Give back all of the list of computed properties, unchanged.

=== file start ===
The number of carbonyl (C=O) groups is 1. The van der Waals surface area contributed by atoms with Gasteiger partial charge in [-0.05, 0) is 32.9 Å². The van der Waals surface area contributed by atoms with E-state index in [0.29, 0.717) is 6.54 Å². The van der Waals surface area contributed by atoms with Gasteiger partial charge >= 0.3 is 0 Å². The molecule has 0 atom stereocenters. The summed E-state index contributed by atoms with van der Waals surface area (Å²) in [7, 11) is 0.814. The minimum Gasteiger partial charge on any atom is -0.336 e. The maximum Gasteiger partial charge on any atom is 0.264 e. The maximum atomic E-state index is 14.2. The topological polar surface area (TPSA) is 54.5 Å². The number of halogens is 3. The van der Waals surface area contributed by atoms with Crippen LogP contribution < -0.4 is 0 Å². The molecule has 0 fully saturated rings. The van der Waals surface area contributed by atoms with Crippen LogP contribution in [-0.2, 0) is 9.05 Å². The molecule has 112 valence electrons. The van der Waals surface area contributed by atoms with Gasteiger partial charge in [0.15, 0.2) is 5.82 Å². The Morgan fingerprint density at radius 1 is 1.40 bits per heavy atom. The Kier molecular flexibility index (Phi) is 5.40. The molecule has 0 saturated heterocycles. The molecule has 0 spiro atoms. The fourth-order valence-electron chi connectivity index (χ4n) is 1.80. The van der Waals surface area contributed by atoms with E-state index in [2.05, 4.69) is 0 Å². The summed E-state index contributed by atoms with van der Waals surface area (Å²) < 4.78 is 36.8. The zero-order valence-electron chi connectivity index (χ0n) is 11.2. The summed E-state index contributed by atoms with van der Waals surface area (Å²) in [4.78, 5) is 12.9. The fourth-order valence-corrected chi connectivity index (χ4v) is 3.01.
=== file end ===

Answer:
The number of carbonyl (C=O) groups is 1. The van der Waals surface area contributed by atoms with Gasteiger partial charge in [-0.05, 0) is 32.9 Å². The van der Waals surface area contributed by atoms with E-state index in [0.29, 0.717) is 6.54 Å². The van der Waals surface area contributed by atoms with Gasteiger partial charge >= 0.3 is 0 Å². The molecule has 0 atom stereocenters. The summed E-state index contributed by atoms with van der Waals surface area (Å²) in [7, 11) is 0.814. The minimum Gasteiger partial charge on any atom is -0.336 e. The maximum Gasteiger partial charge on any atom is 0.264 e. The maximum atomic E-state index is 14.2. The topological polar surface area (TPSA) is 54.5 Å². The number of halogens is 3. The van der Waals surface area contributed by atoms with Crippen LogP contribution < -0.4 is 0 Å². The molecule has 0 fully saturated rings. The van der Waals surface area contributed by atoms with Crippen LogP contribution in [-0.2, 0) is 9.05 Å². The molecule has 112 valence electrons. The van der Waals surface area contributed by atoms with Gasteiger partial charge in [0.15, 0.2) is 5.82 Å². The Morgan fingerprint density at radius 1 is 1.40 bits per heavy atom. The Kier molecular flexibility index (Phi) is 5.40. The molecule has 0 saturated heterocycles. The molecule has 0 spiro atoms. The fourth-order valence-electron chi connectivity index (χ4n) is 1.80. The van der Waals surface area contributed by atoms with E-state index in [2.05, 4.69) is 0 Å². The summed E-state index contributed by atoms with van der Waals surface area (Å²) < 4.78 is 36.8. The zero-order valence-electron chi connectivity index (χ0n) is 11.2. The summed E-state index contributed by atoms with van der Waals surface area (Å²) in [4.78, 5) is 12.9. The fourth-order valence-corrected chi connectivity index (χ4v) is 3.01.